Todd Muller has an obsession with American politics that began when he was a 10-year-old boy poring over his family's World Book encyclopedias.

He loved looking at the pictures and reading the biographies of past presidents and says those pages of the encyclopedias were well-thumbed.

Read more: Inside story: Political divide

"It went on from that to writing a book about myself in the future being the president of the United States," the Bay of Plenty's National MP says.


"I was so successful being the president of the United States in my 10-year-old imagination, I served for 13 terms."

The obsession continued into adulthood and in 1996, while working in then Prime Minister Jim Bolger's office, Muller was sponsored by the US Government to follow the Republican primaries for five weeks.

He visited the White House and watched campaigning in several states, stunned by the audience at a speech by ultra-conservative Pat Buchanan.

"Everybody had a gun, waving it in the air, it was extraordinary."

He is equally as interested in this year's election and says America's political situation is crucial to New Zealand interests.

The more America considers putting walls up around its citizens, both physical and imagined, the worse it is for this country.


"If it is minded to play an active role in the world, both in a security context and a trading context, that works for New Zealand [whereas] the more America considers putting walls up around its citizens, both physical and imagined, the worse it is for this country."

So Muller is not a fan of Donald Trump's proposal to build a wall across the border with Mexico to stem the flow of immigrants?

"I think it's an unusual rhetorical flourish with very little chance of ever being built," Muller says.

The MP predicts Trump will win the Republican race, but prefers John Kasich, whom he regards as considered in his views on both domestic and world affairs.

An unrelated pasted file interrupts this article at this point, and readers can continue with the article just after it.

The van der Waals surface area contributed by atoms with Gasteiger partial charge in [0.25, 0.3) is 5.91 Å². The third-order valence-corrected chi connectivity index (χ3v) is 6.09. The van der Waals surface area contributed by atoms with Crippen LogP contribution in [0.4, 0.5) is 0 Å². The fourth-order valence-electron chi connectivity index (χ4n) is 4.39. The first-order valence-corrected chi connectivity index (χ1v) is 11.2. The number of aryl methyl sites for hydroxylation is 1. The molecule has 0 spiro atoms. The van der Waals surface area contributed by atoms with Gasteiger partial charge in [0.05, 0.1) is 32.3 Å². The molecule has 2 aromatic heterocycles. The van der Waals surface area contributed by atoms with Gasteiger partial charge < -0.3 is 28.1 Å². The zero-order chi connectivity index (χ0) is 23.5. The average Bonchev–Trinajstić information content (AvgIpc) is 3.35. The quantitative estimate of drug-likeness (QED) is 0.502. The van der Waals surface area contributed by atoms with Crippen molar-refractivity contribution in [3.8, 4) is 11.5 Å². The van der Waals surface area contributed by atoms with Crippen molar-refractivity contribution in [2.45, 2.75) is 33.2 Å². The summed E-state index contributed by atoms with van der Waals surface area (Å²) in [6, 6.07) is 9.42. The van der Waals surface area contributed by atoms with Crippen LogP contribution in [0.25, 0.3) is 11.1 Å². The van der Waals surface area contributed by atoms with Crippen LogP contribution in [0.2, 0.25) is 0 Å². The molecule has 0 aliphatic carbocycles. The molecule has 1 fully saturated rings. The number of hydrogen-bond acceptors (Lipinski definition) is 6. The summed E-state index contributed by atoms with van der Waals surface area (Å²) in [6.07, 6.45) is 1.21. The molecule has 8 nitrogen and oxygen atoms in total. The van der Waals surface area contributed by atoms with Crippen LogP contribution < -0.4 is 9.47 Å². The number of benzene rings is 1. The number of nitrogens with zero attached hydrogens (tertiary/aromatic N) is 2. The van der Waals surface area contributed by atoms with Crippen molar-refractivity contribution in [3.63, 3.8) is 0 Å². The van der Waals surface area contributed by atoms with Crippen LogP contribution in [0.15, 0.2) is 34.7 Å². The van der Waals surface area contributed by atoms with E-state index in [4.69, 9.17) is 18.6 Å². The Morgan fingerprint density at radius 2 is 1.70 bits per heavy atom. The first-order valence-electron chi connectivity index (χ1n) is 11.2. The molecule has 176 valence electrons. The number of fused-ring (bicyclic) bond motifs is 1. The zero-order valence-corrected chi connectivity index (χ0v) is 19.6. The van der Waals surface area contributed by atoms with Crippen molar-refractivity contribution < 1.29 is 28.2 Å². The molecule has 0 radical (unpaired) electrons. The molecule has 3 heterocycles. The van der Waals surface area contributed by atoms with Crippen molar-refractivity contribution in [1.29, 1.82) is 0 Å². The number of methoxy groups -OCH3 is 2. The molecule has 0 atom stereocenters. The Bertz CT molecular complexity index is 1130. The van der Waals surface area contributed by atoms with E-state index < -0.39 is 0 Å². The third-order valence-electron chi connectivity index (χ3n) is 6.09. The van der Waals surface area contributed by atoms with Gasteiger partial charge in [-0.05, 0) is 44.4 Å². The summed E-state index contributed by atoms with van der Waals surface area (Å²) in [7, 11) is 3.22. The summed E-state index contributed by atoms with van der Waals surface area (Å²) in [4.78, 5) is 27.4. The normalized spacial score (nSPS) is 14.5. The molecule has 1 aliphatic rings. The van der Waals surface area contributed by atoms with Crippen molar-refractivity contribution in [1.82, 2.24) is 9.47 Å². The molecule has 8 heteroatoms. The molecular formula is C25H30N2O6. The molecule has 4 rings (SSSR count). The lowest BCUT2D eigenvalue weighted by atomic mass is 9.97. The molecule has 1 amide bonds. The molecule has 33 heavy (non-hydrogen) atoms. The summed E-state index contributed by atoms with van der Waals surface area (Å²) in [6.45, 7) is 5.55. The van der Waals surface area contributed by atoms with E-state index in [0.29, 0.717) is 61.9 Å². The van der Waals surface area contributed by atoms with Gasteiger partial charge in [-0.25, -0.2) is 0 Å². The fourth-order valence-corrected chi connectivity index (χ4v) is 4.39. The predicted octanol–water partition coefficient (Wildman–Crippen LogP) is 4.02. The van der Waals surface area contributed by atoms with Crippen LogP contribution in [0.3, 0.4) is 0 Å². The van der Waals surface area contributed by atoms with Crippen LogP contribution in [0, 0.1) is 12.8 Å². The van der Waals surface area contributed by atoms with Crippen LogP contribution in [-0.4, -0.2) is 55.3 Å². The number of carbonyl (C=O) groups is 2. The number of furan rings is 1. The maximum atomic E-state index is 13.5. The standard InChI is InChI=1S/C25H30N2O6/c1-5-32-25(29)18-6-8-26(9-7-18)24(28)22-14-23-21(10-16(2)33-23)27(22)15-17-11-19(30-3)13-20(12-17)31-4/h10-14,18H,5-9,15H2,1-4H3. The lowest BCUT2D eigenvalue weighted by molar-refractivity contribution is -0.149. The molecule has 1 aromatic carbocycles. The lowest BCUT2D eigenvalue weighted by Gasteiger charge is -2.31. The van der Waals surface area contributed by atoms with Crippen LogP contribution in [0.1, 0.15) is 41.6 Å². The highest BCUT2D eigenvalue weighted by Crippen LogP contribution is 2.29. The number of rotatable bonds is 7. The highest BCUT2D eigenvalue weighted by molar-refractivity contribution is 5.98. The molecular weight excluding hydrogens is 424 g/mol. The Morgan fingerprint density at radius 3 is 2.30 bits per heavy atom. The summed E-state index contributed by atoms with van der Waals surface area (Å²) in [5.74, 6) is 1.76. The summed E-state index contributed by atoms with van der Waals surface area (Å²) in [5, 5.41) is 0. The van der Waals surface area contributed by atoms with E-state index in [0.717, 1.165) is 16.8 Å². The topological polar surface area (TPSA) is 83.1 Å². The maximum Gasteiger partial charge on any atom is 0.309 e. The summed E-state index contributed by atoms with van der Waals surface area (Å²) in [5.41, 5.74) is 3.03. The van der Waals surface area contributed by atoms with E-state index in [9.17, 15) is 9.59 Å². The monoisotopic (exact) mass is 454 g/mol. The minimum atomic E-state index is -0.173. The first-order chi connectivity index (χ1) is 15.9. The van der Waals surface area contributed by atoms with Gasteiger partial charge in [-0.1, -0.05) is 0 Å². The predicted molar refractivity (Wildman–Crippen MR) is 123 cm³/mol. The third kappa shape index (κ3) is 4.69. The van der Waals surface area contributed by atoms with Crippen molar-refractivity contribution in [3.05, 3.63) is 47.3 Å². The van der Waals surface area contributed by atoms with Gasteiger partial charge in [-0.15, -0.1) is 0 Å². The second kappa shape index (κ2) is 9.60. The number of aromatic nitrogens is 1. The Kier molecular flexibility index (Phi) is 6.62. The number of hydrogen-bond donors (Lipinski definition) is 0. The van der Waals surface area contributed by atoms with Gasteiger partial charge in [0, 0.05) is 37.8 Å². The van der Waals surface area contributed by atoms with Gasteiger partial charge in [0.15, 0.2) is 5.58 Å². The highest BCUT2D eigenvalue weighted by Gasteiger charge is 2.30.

At the same time, he says the way candidates campaign isn't necessarily an indication of how they may govern.

"Another way of saying it is they campaign in poetry, if you can call it that, and they govern in prose."

On the Democratic Party side, he believes Hillary Clinton has been surprised by the appeal of Bernie Sanders, but says she is likely to triumph because of her support from about 80 per cent of the super-delegates.

"She'll win New York. She'll win California, and bluntly, she's basically there."

Despite his obsession, Muller prefers New Zealand's political system and no longer has aspirations of becoming US president.

"No, I'm quite happy being the MP for Bay of Plenty. It's more realistic and I suspect a lot more rewarding," he says with a laugh.

TAURANGA MP Simon Bridges, meanwhile, has reservations about both Clinton and Trump.

"The worry that I have is that the both of them in their posturing have been anti-TPP," he says. "For the Bay of Plenty, it'd be very negative if America was to not be part of it."

The National MP says he preferred Republican candidate Marco Rubio, who was knocked out of the race last week.

"And that wasn't because I think I look a bit like him," Bridges jokes. "He sounded good, he had youthful enthusiasm, but also some good political nous."

TAURANGA'S other MP, New Zealand First's Clayton Mitchell, is leaning toward Clinton as preferred president.

"I think to have a female president wouldn't be a bad thing," he says. "[And] the Obama administration, although they've had some failed policies, I think they've got some good intended policies that I would like to think could continue on in an administration led by Hillary Clinton."

On Trump, Mitchell says in one respect he has ignited voters but, in another, his rhetoric on subjects such as terrorism is dangerous and designed to appeal to uneducated people.

"Some of the things that Donald Trump has come out to say would make it impossible to me if I was an American voter to vote for him."

He says Trump's talk of wanting to build a bigger army when America already has an attack capability 10 times the size of any army in the world is "very, very concerning".

Like the other MPs, Mitchell believes New Zealanders need to pay attention to the US election because of America's influence on our economy.

"If America catches a cold, we're sure as hell gonna catch a cold."